2017 was a great year for observations of Saturn. Cassini took its closest view of the planet before plunging into it and Hubble has now used the planet's approach to the northern summer solstice to produce an incredible view of the polar aurora around the ringed planet.
The released image, as reported by the European Space Agency, was taken over a period of seven months before and after the solstice, the best time to observe the auroral region. This is the third observation campaign of Saturn’s aurorae. In 2004, Hubble looked at the southern aurorae just after the southern solstice. In 2009, it snapped both poles during the rare time that its ring appears edge-on from Earth.
Saturn’s aurorae are different from Earth’s one. On Earth, electrically charged particles from the Sun are trapped within our magnetic field, interacting with the oxygen and nitrogen in the atmosphere and creating the spectacle we can witness at high latitudes.
On Saturn and other gas giants, the aurorae are instead formed by interactions with hydrogen, which is the main component of those planets’ atmospheres. The light emitted by such an interaction is a lot more energetic than what we get on Earth and can only be seen in ultraviolet.
The saturnine aurorae show a lot of variation. They are obviously influenced by the solar wind and by the rapid rotation of the planet that spins on its axis in roughly 11 hours. The aurorae are highly variable localized features with two distinct peaks.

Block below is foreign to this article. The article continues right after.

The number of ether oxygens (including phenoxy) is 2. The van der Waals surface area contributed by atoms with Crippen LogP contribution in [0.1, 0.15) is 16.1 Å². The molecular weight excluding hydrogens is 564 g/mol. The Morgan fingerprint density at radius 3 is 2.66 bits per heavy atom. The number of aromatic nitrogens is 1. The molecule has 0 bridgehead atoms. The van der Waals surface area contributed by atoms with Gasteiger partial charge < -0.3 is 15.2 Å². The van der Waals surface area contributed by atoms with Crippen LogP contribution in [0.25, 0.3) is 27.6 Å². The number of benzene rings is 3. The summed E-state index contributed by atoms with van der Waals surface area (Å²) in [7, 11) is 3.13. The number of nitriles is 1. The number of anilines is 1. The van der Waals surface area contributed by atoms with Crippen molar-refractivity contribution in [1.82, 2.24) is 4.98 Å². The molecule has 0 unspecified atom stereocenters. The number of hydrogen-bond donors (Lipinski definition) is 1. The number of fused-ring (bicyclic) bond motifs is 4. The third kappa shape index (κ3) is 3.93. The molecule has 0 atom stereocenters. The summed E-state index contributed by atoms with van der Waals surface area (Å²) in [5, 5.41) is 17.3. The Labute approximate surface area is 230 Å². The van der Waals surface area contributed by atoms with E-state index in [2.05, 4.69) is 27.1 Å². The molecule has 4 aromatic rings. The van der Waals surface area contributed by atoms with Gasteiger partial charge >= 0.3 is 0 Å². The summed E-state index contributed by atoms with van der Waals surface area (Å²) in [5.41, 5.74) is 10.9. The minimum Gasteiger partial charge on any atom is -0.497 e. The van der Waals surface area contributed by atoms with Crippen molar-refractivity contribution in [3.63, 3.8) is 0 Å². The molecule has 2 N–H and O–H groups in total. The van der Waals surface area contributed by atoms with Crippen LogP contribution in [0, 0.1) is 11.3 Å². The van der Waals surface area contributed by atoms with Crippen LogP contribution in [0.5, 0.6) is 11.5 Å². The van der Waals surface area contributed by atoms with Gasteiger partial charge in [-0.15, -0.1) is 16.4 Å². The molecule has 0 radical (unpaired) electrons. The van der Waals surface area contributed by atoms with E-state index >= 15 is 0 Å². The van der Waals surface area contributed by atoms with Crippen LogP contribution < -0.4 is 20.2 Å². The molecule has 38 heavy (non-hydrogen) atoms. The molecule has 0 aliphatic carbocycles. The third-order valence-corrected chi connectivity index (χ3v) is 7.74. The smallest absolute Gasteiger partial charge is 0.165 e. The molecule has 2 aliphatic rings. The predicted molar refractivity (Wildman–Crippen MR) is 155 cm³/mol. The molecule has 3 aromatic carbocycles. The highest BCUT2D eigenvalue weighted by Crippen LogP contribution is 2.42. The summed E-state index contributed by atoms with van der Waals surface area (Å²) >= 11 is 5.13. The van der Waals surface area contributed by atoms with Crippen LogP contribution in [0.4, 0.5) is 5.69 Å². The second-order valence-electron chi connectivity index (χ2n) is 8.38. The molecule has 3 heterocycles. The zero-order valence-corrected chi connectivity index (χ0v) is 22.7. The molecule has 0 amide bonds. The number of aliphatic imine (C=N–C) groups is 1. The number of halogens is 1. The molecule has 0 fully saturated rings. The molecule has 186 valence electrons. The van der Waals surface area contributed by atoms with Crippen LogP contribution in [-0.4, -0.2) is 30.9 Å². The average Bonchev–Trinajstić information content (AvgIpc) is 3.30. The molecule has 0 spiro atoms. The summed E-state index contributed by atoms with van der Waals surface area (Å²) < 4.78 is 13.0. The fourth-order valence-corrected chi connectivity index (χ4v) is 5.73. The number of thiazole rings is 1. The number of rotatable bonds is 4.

The image is a composite of several auroral observations in combination with a splendid view of Saturn taken by Hubble in the early months of 2018. The observations are more than just a pretty picture. Hubble’s work was coordinated with Cassini’s Grand Finale flybys. As the space telescope was studying the changes in the aurorae, the probe was deep within the magnetosphere of Saturn collecting precious measurements.
Researchers are interested in the magnetic field of Saturn because it is the second largest of any planet in the Solar System, after Jupiter. At its widest extension, the magnetosphere is 1.28 million kilometers (800,000 miles) in diameter.